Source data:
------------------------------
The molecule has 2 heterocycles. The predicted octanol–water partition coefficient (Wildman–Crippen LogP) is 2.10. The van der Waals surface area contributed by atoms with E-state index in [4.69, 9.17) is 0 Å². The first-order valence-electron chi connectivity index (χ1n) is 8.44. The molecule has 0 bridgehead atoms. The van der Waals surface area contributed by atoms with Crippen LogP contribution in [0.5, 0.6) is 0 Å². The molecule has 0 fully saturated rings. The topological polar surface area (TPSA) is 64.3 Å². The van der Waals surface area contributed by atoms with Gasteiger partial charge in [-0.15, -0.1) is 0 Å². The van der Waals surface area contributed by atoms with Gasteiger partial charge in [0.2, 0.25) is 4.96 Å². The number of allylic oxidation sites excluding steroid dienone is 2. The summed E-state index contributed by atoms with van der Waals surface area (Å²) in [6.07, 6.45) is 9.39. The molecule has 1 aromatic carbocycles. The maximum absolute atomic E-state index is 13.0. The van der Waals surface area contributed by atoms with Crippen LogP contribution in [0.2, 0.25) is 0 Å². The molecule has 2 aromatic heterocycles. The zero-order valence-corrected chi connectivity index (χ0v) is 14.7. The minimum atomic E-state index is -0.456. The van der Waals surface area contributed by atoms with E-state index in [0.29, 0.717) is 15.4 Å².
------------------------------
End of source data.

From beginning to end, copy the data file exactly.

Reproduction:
The molecule has 2 heterocycles. The predicted octanol–water partition coefficient (Wildman–Crippen LogP) is 2.10. The van der Waals surface area contributed by atoms with E-state index in [4.69, 9.17) is 0 Å². The first-order valence-electron chi connectivity index (χ1n) is 8.44. The molecule has 0 bridgehead atoms. The van der Waals surface area contributed by atoms with Crippen LogP contribution in [0.5, 0.6) is 0 Å². The molecule has 0 fully saturated rings. The topological polar surface area (TPSA) is 64.3 Å². The van der Waals surface area contributed by atoms with Gasteiger partial charge in [-0.15, -0.1) is 0 Å². The van der Waals surface area contributed by atoms with Gasteiger partial charge in [0.2, 0.25) is 4.96 Å². The number of allylic oxidation sites excluding steroid dienone is 2. The summed E-state index contributed by atoms with van der Waals surface area (Å²) in [6.07, 6.45) is 9.39. The molecule has 1 aromatic carbocycles. The maximum absolute atomic E-state index is 13.0. The van der Waals surface area contributed by atoms with Crippen LogP contribution in [0.2, 0.25) is 0 Å². The molecule has 2 aromatic heterocycles. The zero-order valence-corrected chi connectivity index (χ0v) is 14.7. The minimum atomic E-state index is -0.456. The van der Waals surface area contributed by atoms with E-state index in [0.29, 0.717) is 15.4 Å².